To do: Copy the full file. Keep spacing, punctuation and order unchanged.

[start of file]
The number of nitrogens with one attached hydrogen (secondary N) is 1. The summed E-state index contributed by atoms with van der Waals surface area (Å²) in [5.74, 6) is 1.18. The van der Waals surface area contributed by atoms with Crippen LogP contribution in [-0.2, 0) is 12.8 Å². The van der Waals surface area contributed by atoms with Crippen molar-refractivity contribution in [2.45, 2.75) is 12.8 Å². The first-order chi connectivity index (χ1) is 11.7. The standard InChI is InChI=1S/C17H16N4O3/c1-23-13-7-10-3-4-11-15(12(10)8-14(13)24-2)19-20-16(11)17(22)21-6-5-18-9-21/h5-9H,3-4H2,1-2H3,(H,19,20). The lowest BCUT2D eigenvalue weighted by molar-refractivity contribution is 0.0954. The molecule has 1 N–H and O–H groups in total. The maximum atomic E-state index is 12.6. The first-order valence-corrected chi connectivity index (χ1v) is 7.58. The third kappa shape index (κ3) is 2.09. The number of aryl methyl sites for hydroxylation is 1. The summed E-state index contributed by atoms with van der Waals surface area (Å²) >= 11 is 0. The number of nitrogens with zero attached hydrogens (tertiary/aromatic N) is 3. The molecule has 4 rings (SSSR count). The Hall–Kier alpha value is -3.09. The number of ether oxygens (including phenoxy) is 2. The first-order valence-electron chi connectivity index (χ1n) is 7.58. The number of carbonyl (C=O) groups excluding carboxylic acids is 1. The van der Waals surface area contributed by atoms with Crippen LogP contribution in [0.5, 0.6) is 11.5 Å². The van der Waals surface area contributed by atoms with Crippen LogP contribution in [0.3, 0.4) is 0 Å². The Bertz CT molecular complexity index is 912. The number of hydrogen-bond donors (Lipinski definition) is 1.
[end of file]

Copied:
The number of nitrogens with one attached hydrogen (secondary N) is 1. The summed E-state index contributed by atoms with van der Waals surface area (Å²) in [5.74, 6) is 1.18. The van der Waals surface area contributed by atoms with Crippen LogP contribution in [-0.2, 0) is 12.8 Å². The van der Waals surface area contributed by atoms with Crippen molar-refractivity contribution in [2.45, 2.75) is 12.8 Å². The first-order chi connectivity index (χ1) is 11.7. The standard InChI is InChI=1S/C17H16N4O3/c1-23-13-7-10-3-4-11-15(12(10)8-14(13)24-2)19-20-16(11)17(22)21-6-5-18-9-21/h5-9H,3-4H2,1-2H3,(H,19,20). The lowest BCUT2D eigenvalue weighted by molar-refractivity contribution is 0.0954. The molecule has 1 N–H and O–H groups in total. The maximum atomic E-state index is 12.6. The first-order valence-corrected chi connectivity index (χ1v) is 7.58. The third kappa shape index (κ3) is 2.09. The number of aryl methyl sites for hydroxylation is 1. The summed E-state index contributed by atoms with van der Waals surface area (Å²) >= 11 is 0. The number of nitrogens with zero attached hydrogens (tertiary/aromatic N) is 3. The molecule has 4 rings (SSSR count). The Hall–Kier alpha value is -3.09. The number of ether oxygens (including phenoxy) is 2. The first-order valence-electron chi connectivity index (χ1n) is 7.58. The number of carbonyl (C=O) groups excluding carboxylic acids is 1. The van der Waals surface area contributed by atoms with Crippen LogP contribution in [0.5, 0.6) is 11.5 Å². The van der Waals surface area contributed by atoms with Crippen LogP contribution in [0.3, 0.4) is 0 Å². The Bertz CT molecular complexity index is 912. The number of hydrogen-bond donors (Lipinski definition) is 1.